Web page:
For ballet dancers of color, hiplet is something of an embarrassment. Just when artistic directors are finally taking the need for diversity seriously, and a few black ballerinas are climbing the ranks in major companies, there is hiplet. Just when we can proudly and enthusiastically hashtag #blackballerinas, #blackelegance #browngirlsdoballet and mean it, when we feel like we are the Jeffersons, movin' on up, hiplet is the ghettoization of blacks doing "ballet." Not because it blends African American urban social dance and a European court social dance, but because it does it crudely, without sophistication and hence becomes a mockery of our honest efforts to excel at the latter while not honoring the brilliance of the former.
It is not coincidental that just as we have numerous examples of black ballet excellence, a caricaturized image of "blacks doing ballet" becomes the rage. There has always been a cultural counterbalance that happens when African Americans start to make progress. When movies or televisions shows featuring positive black characters and stories are finally produced, there is always what feels like a backlash, where we are presented with versions of ourselves that are laughable or belittling. It feels like tiny weights have been tethered to our wings just as we think we are about to soar.
4. It Feels Immature and Opportunistic
If a 20-something dance student snapping footage of friends fooling around in a studio complete with the "YASSSSSES" and "WERKS" in the background was responsible for hiplet, people could better understand it, because it feels immature, impromptu, faddish. When you learn that it is the product of a 67-year-old man, it seems...odd. It feels opportunistic, a phenomenon that is riding the wave of conversations about blacks in ballet straight to the bank. There is nothing inherently wrong with that, but you have to ask, "At what cost?" More than ever, images create our reality. Does hiplet help or hurt?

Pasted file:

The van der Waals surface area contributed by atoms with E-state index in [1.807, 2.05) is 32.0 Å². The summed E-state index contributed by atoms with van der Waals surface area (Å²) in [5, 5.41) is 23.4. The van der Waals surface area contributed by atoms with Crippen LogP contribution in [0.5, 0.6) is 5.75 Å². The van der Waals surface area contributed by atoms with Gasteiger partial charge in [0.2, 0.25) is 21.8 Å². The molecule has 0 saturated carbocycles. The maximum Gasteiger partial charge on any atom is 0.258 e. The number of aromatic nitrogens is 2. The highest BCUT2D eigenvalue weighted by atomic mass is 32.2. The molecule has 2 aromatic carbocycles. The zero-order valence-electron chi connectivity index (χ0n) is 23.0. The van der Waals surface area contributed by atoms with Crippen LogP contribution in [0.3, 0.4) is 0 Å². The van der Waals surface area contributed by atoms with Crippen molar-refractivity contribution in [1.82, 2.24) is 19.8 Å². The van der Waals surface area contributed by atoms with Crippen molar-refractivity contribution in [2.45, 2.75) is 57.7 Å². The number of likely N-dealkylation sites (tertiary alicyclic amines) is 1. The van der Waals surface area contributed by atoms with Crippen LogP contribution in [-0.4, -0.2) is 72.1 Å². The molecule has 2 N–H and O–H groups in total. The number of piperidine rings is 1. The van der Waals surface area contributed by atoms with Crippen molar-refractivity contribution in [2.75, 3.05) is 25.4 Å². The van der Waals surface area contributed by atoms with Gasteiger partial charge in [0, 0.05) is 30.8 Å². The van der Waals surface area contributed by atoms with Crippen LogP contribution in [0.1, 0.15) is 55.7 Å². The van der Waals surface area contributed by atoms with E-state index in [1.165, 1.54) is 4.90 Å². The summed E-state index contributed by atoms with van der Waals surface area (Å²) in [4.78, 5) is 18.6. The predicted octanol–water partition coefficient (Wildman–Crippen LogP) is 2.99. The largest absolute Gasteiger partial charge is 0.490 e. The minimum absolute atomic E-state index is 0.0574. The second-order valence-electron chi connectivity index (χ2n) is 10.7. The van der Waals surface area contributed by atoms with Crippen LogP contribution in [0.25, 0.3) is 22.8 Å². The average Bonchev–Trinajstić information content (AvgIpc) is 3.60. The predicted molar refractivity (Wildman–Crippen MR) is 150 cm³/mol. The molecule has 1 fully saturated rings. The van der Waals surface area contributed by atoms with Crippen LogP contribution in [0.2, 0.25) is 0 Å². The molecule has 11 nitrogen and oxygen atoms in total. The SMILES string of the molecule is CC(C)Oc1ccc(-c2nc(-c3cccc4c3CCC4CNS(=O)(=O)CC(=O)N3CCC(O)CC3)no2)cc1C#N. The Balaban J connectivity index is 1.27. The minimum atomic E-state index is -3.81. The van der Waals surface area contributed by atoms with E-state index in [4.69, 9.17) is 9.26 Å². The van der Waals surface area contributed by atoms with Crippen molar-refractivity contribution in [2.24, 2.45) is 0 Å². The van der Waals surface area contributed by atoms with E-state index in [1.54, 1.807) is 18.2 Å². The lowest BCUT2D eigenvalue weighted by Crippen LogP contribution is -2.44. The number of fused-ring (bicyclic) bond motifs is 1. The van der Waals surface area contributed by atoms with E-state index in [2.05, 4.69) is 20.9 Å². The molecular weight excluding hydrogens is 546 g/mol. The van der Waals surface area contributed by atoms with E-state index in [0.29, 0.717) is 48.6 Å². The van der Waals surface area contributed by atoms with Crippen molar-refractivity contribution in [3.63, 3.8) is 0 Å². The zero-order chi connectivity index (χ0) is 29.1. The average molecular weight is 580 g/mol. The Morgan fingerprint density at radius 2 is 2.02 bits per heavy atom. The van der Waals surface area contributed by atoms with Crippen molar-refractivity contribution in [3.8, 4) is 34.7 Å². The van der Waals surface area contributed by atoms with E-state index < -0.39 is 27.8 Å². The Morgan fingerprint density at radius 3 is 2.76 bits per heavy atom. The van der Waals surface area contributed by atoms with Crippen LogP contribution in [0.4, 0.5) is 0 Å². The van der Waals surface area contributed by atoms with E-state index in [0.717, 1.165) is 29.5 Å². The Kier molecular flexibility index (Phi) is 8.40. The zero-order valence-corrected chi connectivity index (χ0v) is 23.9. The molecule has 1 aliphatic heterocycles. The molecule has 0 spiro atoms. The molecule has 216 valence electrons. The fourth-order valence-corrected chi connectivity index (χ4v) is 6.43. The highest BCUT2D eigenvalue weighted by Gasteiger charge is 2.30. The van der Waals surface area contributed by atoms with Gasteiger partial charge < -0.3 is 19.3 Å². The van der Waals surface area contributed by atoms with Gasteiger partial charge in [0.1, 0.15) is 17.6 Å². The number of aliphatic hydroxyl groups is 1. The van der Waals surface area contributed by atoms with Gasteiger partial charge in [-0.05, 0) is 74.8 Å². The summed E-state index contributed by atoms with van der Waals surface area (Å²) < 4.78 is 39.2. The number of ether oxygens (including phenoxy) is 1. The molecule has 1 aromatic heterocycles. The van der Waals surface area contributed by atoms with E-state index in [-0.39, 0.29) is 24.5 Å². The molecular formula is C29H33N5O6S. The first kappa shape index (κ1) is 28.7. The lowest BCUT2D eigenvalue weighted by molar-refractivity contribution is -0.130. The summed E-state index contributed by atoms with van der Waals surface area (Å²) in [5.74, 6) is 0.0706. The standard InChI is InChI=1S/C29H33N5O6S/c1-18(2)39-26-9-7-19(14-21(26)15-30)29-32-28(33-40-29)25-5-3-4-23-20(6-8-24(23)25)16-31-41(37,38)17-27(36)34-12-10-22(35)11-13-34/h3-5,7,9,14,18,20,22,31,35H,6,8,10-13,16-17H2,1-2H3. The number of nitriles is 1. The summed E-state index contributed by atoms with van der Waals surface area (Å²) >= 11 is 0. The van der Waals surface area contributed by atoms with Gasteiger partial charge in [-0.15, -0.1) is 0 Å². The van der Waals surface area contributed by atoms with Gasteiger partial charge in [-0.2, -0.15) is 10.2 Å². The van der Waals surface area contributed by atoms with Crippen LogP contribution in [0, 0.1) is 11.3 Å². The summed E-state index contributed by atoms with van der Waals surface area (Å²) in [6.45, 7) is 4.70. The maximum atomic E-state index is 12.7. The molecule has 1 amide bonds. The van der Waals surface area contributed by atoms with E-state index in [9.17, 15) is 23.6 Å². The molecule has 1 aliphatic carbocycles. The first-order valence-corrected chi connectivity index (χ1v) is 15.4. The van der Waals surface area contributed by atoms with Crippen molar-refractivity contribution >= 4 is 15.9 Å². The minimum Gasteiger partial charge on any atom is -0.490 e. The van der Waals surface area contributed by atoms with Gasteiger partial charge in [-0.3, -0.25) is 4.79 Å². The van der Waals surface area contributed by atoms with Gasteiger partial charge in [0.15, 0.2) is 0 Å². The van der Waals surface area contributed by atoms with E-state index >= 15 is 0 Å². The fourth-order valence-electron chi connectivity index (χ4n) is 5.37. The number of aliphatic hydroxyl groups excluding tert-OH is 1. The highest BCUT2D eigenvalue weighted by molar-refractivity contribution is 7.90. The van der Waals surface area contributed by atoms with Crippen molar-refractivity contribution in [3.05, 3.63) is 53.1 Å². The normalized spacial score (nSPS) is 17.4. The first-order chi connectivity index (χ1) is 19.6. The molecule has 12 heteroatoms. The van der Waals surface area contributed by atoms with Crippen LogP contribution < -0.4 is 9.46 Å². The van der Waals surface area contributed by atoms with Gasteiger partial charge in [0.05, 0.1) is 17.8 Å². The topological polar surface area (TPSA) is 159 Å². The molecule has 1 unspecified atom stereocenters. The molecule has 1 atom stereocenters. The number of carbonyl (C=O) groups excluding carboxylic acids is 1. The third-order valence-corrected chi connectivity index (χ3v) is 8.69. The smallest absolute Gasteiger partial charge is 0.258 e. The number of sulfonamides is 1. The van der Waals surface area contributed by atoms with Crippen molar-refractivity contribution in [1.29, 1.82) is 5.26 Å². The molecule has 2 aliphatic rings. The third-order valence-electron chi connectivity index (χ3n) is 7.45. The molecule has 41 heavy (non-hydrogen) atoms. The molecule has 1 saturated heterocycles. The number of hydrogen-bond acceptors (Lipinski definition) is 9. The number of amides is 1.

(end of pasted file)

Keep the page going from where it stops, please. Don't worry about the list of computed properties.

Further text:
Who knows how long hiplet will be on our radar. I am sure that these young ladies are having wonderful experiences and seeing aspects of the world that they never thought possible. That in and of itself is a positive.
But it is hard to imagine these students growing up become hiplet teachers, or mothers being willing to spend upwards of $80 a pop for pointe shoes for daughters to learn to Dougie on in the long-term. But stranger things have happened.
For now, in old-school fashion, I'll give a nod to Naughty by Nature and say, "Hip hop hiplet, hey, no."
Back in 2012, after 14 years dancing with Mark Morris Dance Group, choreographer John Heginbotham ventured out on his own. Don't think of it as going solo, though.
Almost from the outset, Heginbotham has embarked on a series of fruitful collaborations with other artists, via his namesake company, Dance Heginbotham, and through a stream of independent projects. His creative partners have covered a range of talents and genres: illustrator Maira Kalman (in 2017's The Principles of Uncertainty), opera director Peter Sellars (for Girls of the Golden West, which debuted at San Francisco Opera in November), and contemporary-music luminaries such as Tyondai Braxton and Alarm Will Sound.
Here's What He Has To Say: About starting his company, his rehearsal process and why he's drawn to creative mash-ups.
Ten years is a long time for a dance production to run, but Sidi Larbi Cherkaoui's Sutra, an athletic, meditative spectacle featuring 19 Shaolin monks and a malleable set of 21 wooden boxes (designed by Antony Gormley) is still striking a chord with audiences worldwide. To celebrate the milestone, Sutra is returning to Sadler's Wells, where it all began. March 26–28. sadlerswells.com.
Raise your hand if you've ever walked out of the studio with just one thought on your mind: a big, juicy cheeseburger. But raise your other hand if instead of getting that burger, you opted for a hearty salad or stir-fry.
While dancers need to fuel their bodies with nutrient-dense meals and snacks, plenty of foods get an unfair bad rap. "The diet culture in this country vilifies various food groups as being bad while championing others as good," says Kelly Hogan, MS, RD, CDN, clinical nutrition and wellness manager at the Dubin Breast Center at Mount Sinai Hospital in New York City. "But black-and-white thinking like that has no place when it comes to food."